To use it as a fungicide, mix one tablespoon with one gallon of water and spray it on your plants every few days until the mildew is gone.
How to Treat Cannabis Powdery Mildew Indoors
Treating white powdery mildew on cannabis indoors requires not only spraying your plants with a fungicide but also improving your environmental conditions to prevent future outbreaks. Here are some tips on how to treat powdery mildew on cannabis indoors:
1. Apply Trifecta Crop Control as a Preventative:
As mentioned above, Trifecta Crop Control is a natural product that can kill powdery mildew spores and prevent them from germinating. It also helps your plants resist other pests and diseases. You can use Trifecta Crop Control as a preventative measure by spraying your plants once a week throughout their growth cycle.
2. Control Your Humidity:
High humidity is one of the main factors that favor powdery mildew development. You should aim to keep your relative humidity between 40% and 50% in your grow tent. You can use a hygrometer to measure your humidity level and adjust it accordingly. You can use a dehumidifier, an air conditioner, or a fan to lower your humidity. You can also increase your ventilation and air circulation to reduce moisture buildup.
3. Ensure The Cleanliness of Your Growing Environment:
Powdery mildew spores can hide in the soil, the pots, the trays, the walls, the floors, or any other surface in your growing room. You should sanitize your grow tent regularly to eliminate any potential sources of infection. You can use bleach, Hydrogen peroxide, or alcohol to disinfect your grow tent.
You should also wash your hands and clothes before and after handling your plants. You should also avoid bringing any plants or materials from outside into your grow tent, as they may have some spores.
4. Use HEPA Filters and Sterilize Airflow:
Powdery mildew spores are airborne and can enter your grow room through the air. You should use high-efficiency particulate air (HEPA) filters to filter out any spores or other contaminants from the air.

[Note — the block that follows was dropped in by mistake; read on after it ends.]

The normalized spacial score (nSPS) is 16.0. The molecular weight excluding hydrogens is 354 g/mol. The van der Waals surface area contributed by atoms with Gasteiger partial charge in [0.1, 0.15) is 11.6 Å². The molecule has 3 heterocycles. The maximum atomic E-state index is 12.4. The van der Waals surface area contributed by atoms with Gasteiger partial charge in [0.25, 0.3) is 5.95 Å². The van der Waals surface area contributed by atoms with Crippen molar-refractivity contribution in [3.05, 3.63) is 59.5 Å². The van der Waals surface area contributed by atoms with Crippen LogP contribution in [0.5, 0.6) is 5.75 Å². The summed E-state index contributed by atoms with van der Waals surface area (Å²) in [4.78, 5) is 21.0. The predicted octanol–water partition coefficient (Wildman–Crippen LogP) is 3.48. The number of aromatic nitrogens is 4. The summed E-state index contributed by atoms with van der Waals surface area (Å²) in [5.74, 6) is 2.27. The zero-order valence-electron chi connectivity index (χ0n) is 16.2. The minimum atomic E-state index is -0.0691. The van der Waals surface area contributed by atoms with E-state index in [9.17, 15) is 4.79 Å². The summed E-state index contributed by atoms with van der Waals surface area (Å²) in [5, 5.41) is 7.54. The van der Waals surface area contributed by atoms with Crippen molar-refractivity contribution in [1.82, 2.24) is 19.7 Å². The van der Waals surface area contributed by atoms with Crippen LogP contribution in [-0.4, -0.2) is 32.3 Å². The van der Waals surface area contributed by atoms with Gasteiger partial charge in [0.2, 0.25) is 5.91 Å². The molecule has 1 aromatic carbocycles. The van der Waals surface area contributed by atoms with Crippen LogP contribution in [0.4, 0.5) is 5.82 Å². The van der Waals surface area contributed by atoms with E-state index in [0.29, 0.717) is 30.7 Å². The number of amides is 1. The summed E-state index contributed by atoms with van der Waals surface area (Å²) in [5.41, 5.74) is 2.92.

You should also sterilize your airflow by using ultraviolet (UV) light or ozone generators. These devices can kill any spores or microbes that may be present in the air.
5. Decontaminate and Maintain Your Environment with Hydrogen Peroxide (H2O2):
H2O2 is a powerful oxidizer that can kill powdery mildew spores and other pathogens. You can use it to decontaminate your grow room after harvesting your plants. You can also use it to maintain your environment by spraying it on your plants and surfaces once a week.
To use it as a fungicide, mix one part 3% H2O2 with four parts water and spray it on your plants and surfaces.
6. Test and/or Quarantine Clones:
Clones are cuttings from a mother plant that are used to propagate new plants. Clones can carry some spores from the mother plant or from the environment where they were taken. You should test and/or quarantine any clones before introducing them to your grow room. You can test them by spraying them with a fungicide and observing them for any signs of infection.
You can also quarantine them by keeping them in a separate area with different environmental conditions for at least two weeks. If they show any signs of infection, you should discard them immediately.
How To Treat Cannabis Powdery Mildew Outdoors
Treating powdery mildew on outdoor plants can be more difficult than indoors, as you have less control over the environmental factors that influence its development. However, you can still take some measures to treat it:
1. Apply Trifecta Crop Control Super Concentrate as a Preventative: